Friday, October 19, 2007

Five-Day Price Relationships in the Stock Market

In a recent post, we took a look at simple 20-day price relationships and what they told us about future price changes. In this post, we'll move to a five-day basis and see if we can learn anything from similar price relationships.

As before, I went back to 1990 (N = 4482) and investigated five-day new highs and new lows in the S&P 500 cash index ($SPX).

When we have made a five-day high in the S&P 500 Index (N = 1381), the next five days in $SPX have averaged a gain of .04% (740 up, 641 down). When we've made neither a five-day new high nor a five-day new low (N = 2081), the next five days in $SPX have averaged a gain of .14% (1166 up, 915 down). When we've made a five-day low in $SPX (N = 1020), the next five days have averaged a gain of .48% (611 up, 409 down).

Once again, as with the 20-day data, we see subnormal returns following five-day highs and above average returns following five-day lows.

Interestingly, when the S&P 500 Index makes a five-day high *and* it closes above its 50-day moving average (N = 1145), the next five days in $SPX average a gain of .02% (610 up, 535 down). When the S&P 500 Index makes a five-day high and closes below its 50-day average (N = 236), the next five days in $SPX average a gain of .12% (130 up, 106 down).

It thus appears that returns are lowest when we make a five-day closing high in a market that is already extended to the upside.

When the S&P 500 Index makes a five-day low *and* it closes above its 50-day moving average (N = 466), the next five days in $SPX average a gain of .37% (284 up, 182 down). When the S&P 500 Index makes a five-day low and closes below its 50-day moving average (N = 554), the next five days in $SPX average a gain of .58% (327 up, 227 down).

As with the 20-day data, we see superior returns whenever a five-day low is made, with the best returns coming following five-day lows in markets that have been extended to the downside--a clear reversal effect.

These five-day findings largely confirm observations made by Larry Connors and Connor Sen in their book "How Markets Really Work". The test of any market indicator that is not purely price-based is whether or not it adds value to an analysis of price relationships alone. That will be the topic of follow-up posts on this theme.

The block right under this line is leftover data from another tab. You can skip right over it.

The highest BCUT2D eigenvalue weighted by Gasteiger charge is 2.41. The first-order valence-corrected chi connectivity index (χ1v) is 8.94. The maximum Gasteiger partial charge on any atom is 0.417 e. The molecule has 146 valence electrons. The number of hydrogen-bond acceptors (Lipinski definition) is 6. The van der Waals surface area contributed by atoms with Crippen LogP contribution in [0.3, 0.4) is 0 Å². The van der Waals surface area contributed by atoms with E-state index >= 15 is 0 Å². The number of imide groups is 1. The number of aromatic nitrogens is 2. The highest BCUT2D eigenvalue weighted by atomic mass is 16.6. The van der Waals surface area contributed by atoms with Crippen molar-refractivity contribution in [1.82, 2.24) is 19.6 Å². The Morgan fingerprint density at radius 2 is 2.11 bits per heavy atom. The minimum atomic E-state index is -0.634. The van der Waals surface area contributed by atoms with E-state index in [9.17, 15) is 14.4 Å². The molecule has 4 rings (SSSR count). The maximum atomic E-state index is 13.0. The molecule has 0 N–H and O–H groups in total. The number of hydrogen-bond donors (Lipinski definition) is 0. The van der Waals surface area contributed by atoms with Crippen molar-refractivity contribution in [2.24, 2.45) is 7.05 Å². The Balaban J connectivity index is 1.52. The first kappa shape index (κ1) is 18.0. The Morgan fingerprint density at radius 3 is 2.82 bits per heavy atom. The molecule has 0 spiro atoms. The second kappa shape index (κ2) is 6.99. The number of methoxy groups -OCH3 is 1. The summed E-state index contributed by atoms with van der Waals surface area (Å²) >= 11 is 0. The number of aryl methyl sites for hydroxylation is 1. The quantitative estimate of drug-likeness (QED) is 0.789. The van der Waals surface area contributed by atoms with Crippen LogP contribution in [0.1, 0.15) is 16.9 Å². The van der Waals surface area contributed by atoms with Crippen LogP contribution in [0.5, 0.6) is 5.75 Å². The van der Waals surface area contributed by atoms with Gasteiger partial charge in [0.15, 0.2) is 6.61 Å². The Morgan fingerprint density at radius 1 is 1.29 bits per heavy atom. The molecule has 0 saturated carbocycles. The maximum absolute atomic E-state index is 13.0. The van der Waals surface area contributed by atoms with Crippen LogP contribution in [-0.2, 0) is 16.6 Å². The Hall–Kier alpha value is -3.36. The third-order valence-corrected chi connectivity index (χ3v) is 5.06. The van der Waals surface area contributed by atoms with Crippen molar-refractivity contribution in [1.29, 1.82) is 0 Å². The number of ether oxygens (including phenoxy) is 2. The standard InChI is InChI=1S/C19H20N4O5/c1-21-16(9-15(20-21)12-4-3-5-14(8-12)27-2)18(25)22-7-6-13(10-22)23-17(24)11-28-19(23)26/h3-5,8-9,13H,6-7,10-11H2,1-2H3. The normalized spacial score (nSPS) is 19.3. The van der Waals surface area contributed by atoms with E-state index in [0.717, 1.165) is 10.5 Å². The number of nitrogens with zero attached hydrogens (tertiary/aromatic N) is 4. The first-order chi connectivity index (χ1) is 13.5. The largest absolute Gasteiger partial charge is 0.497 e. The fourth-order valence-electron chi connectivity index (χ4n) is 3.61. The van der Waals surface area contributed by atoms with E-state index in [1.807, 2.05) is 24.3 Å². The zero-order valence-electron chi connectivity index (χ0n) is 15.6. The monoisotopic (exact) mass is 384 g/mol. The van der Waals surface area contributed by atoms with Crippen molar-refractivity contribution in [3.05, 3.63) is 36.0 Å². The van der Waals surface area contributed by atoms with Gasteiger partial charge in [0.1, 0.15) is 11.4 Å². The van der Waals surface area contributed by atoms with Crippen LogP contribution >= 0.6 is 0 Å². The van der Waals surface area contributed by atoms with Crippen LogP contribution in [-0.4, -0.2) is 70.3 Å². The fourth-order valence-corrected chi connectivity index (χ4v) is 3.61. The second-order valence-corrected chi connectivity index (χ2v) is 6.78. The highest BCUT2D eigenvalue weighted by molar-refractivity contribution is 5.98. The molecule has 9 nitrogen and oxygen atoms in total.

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4 comments:

Paolo Pezzutti said...

Brett,
I find this quite interesting. It is true that so far contrarian techniques applied to the up side have worked particularly well. Probably this repressents the basic strategy of strong long players in the marketplace that whenever the market prints new lows accumulate long positions.
That is ok for the past. How can we monitor whether cycles are changing, whether these big players cease to look at the market as continuously going up.
How long it takes before we realize that this basic strtegy is not applied any more. How do you select the data and how back in time you test the market's behavior to identify a change in investors' approach and the end of a market inefficiency

Paolo Pezzutti

Anatrader said...

Brett

With the 20th anniversary of the 1987 crash, would you pay heed to the Hindenberg Omen ?

Every NYSE crash since 1985 has been preceded by a Hindenberg Omen.

Brett Steenbarger, Ph.D. said...

Hi Paolo,

I generally look over a several year horizon to identify trading regimes. Those regimes are most likely to shift when we also see shifts in related markets (currencies, rates, etc). It helps to look at the most recent instances of a pattern to detect any degradation of the value of the signals.

Brett

Brett Steenbarger, Ph.D. said...

Hi AnaTrader,

Yes, it makes sense that a crash would be preceded by a surplus of new lows over new highs. The question is how often such a surplus *doesn't* lead to a crash.

Brett